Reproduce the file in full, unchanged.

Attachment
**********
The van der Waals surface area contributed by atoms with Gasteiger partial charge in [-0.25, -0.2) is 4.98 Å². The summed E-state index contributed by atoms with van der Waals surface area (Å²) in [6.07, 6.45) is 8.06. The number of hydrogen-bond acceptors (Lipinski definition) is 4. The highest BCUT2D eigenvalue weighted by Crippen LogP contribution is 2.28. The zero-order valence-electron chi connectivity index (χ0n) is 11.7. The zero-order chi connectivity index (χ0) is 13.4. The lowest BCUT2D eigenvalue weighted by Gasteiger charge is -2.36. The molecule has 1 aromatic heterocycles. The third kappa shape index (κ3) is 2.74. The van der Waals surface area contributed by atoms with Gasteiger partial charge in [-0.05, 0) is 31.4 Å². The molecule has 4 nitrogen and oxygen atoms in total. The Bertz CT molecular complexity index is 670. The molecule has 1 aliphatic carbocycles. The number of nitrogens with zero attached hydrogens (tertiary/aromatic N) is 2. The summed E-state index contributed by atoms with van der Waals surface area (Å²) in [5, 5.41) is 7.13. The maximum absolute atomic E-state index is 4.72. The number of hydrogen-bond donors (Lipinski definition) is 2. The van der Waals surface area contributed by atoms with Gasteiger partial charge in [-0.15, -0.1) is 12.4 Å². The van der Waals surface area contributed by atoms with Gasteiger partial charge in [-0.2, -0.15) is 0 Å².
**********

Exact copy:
The van der Waals surface area contributed by atoms with Gasteiger partial charge in [-0.25, -0.2) is 4.98 Å². The summed E-state index contributed by atoms with van der Waals surface area (Å²) in [6.07, 6.45) is 8.06. The number of hydrogen-bond acceptors (Lipinski definition) is 4. The highest BCUT2D eigenvalue weighted by Crippen LogP contribution is 2.28. The zero-order valence-electron chi connectivity index (χ0n) is 11.7. The zero-order chi connectivity index (χ0) is 13.4. The lowest BCUT2D eigenvalue weighted by Gasteiger charge is -2.36. The molecule has 1 aromatic heterocycles. The third kappa shape index (κ3) is 2.74. The van der Waals surface area contributed by atoms with Gasteiger partial charge in [-0.05, 0) is 31.4 Å². The molecule has 4 nitrogen and oxygen atoms in total. The Bertz CT molecular complexity index is 670. The molecule has 1 aliphatic carbocycles. The number of nitrogens with zero attached hydrogens (tertiary/aromatic N) is 2. The summed E-state index contributed by atoms with van der Waals surface area (Å²) in [5, 5.41) is 7.13. The maximum absolute atomic E-state index is 4.72. The number of hydrogen-bond donors (Lipinski definition) is 2. The van der Waals surface area contributed by atoms with Gasteiger partial charge in [-0.15, -0.1) is 12.4 Å². The van der Waals surface area contributed by atoms with Gasteiger partial charge in [-0.2, -0.15) is 0 Å².